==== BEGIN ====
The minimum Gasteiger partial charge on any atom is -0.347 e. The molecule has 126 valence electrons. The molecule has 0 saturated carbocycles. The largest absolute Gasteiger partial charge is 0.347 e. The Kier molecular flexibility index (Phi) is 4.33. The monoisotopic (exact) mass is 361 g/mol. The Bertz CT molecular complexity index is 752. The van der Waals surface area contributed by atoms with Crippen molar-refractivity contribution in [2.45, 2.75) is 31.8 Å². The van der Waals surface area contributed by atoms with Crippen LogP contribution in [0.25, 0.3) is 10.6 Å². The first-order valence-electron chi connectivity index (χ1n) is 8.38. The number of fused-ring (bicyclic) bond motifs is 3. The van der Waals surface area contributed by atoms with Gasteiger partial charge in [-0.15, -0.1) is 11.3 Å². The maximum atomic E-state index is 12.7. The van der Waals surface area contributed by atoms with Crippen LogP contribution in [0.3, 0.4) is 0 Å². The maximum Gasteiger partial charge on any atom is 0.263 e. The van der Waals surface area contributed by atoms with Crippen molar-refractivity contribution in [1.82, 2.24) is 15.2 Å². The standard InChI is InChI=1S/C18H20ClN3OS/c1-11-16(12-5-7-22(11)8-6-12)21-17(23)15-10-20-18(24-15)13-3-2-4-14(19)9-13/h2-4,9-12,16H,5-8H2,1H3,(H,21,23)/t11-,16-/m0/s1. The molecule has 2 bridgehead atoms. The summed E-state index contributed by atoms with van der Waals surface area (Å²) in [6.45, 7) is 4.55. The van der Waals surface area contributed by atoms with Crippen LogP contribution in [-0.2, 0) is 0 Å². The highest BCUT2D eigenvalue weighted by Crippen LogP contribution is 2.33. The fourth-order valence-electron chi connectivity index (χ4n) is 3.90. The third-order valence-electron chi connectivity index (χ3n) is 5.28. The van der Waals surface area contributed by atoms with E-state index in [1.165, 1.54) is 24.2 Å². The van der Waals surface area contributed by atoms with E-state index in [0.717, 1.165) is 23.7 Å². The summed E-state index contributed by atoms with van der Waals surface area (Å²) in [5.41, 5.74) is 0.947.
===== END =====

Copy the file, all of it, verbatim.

The minimum Gasteiger partial charge on any atom is -0.347 e. The molecule has 126 valence electrons. The molecule has 0 saturated carbocycles. The largest absolute Gasteiger partial charge is 0.347 e. The Kier molecular flexibility index (Phi) is 4.33. The monoisotopic (exact) mass is 361 g/mol. The Bertz CT molecular complexity index is 752. The van der Waals surface area contributed by atoms with Crippen molar-refractivity contribution in [2.45, 2.75) is 31.8 Å². The van der Waals surface area contributed by atoms with Crippen LogP contribution in [0.25, 0.3) is 10.6 Å². The first-order valence-electron chi connectivity index (χ1n) is 8.38. The number of fused-ring (bicyclic) bond motifs is 3. The van der Waals surface area contributed by atoms with Gasteiger partial charge in [-0.15, -0.1) is 11.3 Å². The maximum atomic E-state index is 12.7. The van der Waals surface area contributed by atoms with Crippen LogP contribution in [0.3, 0.4) is 0 Å². The maximum Gasteiger partial charge on any atom is 0.263 e. The van der Waals surface area contributed by atoms with Crippen molar-refractivity contribution in [1.82, 2.24) is 15.2 Å². The standard InChI is InChI=1S/C18H20ClN3OS/c1-11-16(12-5-7-22(11)8-6-12)21-17(23)15-10-20-18(24-15)13-3-2-4-14(19)9-13/h2-4,9-12,16H,5-8H2,1H3,(H,21,23)/t11-,16-/m0/s1. The molecule has 2 bridgehead atoms. The summed E-state index contributed by atoms with van der Waals surface area (Å²) in [6.45, 7) is 4.55. The van der Waals surface area contributed by atoms with Crippen LogP contribution in [-0.2, 0) is 0 Å². The highest BCUT2D eigenvalue weighted by Crippen LogP contribution is 2.33. The fourth-order valence-electron chi connectivity index (χ4n) is 3.90. The third-order valence-electron chi connectivity index (χ3n) is 5.28. The van der Waals surface area contributed by atoms with E-state index in [1.165, 1.54) is 24.2 Å². The van der Waals surface area contributed by atoms with E-state index in [0.717, 1.165) is 23.7 Å². The summed E-state index contributed by atoms with van der Waals surface area (Å²) in [5.41, 5.74) is 0.947.